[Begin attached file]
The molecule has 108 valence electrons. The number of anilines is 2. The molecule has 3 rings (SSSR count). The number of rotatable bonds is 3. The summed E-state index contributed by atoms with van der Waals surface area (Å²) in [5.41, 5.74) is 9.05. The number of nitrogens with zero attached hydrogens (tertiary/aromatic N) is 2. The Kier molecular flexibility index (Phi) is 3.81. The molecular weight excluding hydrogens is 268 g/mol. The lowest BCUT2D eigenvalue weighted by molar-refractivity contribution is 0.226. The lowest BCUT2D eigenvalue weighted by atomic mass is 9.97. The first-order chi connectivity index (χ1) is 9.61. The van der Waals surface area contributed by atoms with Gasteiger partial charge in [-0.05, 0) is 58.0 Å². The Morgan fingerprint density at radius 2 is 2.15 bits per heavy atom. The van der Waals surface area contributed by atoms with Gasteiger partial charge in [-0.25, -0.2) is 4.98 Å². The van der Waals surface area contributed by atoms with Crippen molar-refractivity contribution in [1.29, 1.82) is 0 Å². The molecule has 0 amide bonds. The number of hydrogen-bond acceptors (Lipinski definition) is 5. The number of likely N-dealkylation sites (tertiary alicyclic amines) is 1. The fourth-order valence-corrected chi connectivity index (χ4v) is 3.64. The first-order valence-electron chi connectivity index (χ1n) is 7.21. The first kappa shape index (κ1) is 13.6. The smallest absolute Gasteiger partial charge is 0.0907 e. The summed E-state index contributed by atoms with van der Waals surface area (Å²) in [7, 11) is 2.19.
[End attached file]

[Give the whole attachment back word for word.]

The molecule has 108 valence electrons. The number of anilines is 2. The molecule has 3 rings (SSSR count). The number of rotatable bonds is 3. The summed E-state index contributed by atoms with van der Waals surface area (Å²) in [5.41, 5.74) is 9.05. The number of nitrogens with zero attached hydrogens (tertiary/aromatic N) is 2. The Kier molecular flexibility index (Phi) is 3.81. The molecular weight excluding hydrogens is 268 g/mol. The lowest BCUT2D eigenvalue weighted by molar-refractivity contribution is 0.226. The lowest BCUT2D eigenvalue weighted by atomic mass is 9.97. The first-order chi connectivity index (χ1) is 9.61. The van der Waals surface area contributed by atoms with Gasteiger partial charge in [-0.05, 0) is 58.0 Å². The Morgan fingerprint density at radius 2 is 2.15 bits per heavy atom. The van der Waals surface area contributed by atoms with Gasteiger partial charge in [-0.25, -0.2) is 4.98 Å². The van der Waals surface area contributed by atoms with Crippen molar-refractivity contribution in [1.29, 1.82) is 0 Å². The molecule has 0 amide bonds. The number of hydrogen-bond acceptors (Lipinski definition) is 5. The number of likely N-dealkylation sites (tertiary alicyclic amines) is 1. The fourth-order valence-corrected chi connectivity index (χ4v) is 3.64. The first-order valence-electron chi connectivity index (χ1n) is 7.21. The first kappa shape index (κ1) is 13.6. The smallest absolute Gasteiger partial charge is 0.0907 e. The summed E-state index contributed by atoms with van der Waals surface area (Å²) in [7, 11) is 2.19.